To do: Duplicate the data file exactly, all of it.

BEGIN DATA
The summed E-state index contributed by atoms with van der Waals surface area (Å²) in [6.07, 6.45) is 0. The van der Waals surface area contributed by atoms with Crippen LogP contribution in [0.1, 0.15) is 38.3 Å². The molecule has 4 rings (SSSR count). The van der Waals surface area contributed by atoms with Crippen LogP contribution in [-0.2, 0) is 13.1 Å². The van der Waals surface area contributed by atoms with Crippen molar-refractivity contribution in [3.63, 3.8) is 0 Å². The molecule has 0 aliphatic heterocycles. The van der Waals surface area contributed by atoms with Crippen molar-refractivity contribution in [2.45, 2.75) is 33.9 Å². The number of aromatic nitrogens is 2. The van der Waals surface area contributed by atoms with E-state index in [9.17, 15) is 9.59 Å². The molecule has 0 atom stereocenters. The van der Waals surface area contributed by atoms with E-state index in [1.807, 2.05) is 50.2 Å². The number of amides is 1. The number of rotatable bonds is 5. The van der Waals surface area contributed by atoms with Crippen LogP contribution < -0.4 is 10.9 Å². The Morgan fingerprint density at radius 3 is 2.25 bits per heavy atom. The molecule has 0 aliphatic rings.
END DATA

The summed E-state index contributed by atoms with van der Waals surface area (Å²) in [6.07, 6.45) is 0. The van der Waals surface area contributed by atoms with Crippen LogP contribution in [0.1, 0.15) is 38.3 Å². The molecule has 4 rings (SSSR count). The van der Waals surface area contributed by atoms with Crippen LogP contribution in [-0.2, 0) is 13.1 Å². The van der Waals surface area contributed by atoms with Crippen molar-refractivity contribution in [3.63, 3.8) is 0 Å². The molecule has 0 aliphatic heterocycles. The van der Waals surface area contributed by atoms with Crippen molar-refractivity contribution in [2.45, 2.75) is 33.9 Å². The number of aromatic nitrogens is 2. The van der Waals surface area contributed by atoms with E-state index in [9.17, 15) is 9.59 Å². The molecule has 0 atom stereocenters. The van der Waals surface area contributed by atoms with E-state index in [1.807, 2.05) is 50.2 Å². The number of amides is 1. The number of rotatable bonds is 5. The van der Waals surface area contributed by atoms with Crippen LogP contribution < -0.4 is 10.9 Å². The Morgan fingerprint density at radius 3 is 2.25 bits per heavy atom. The molecule has 0 aliphatic rings.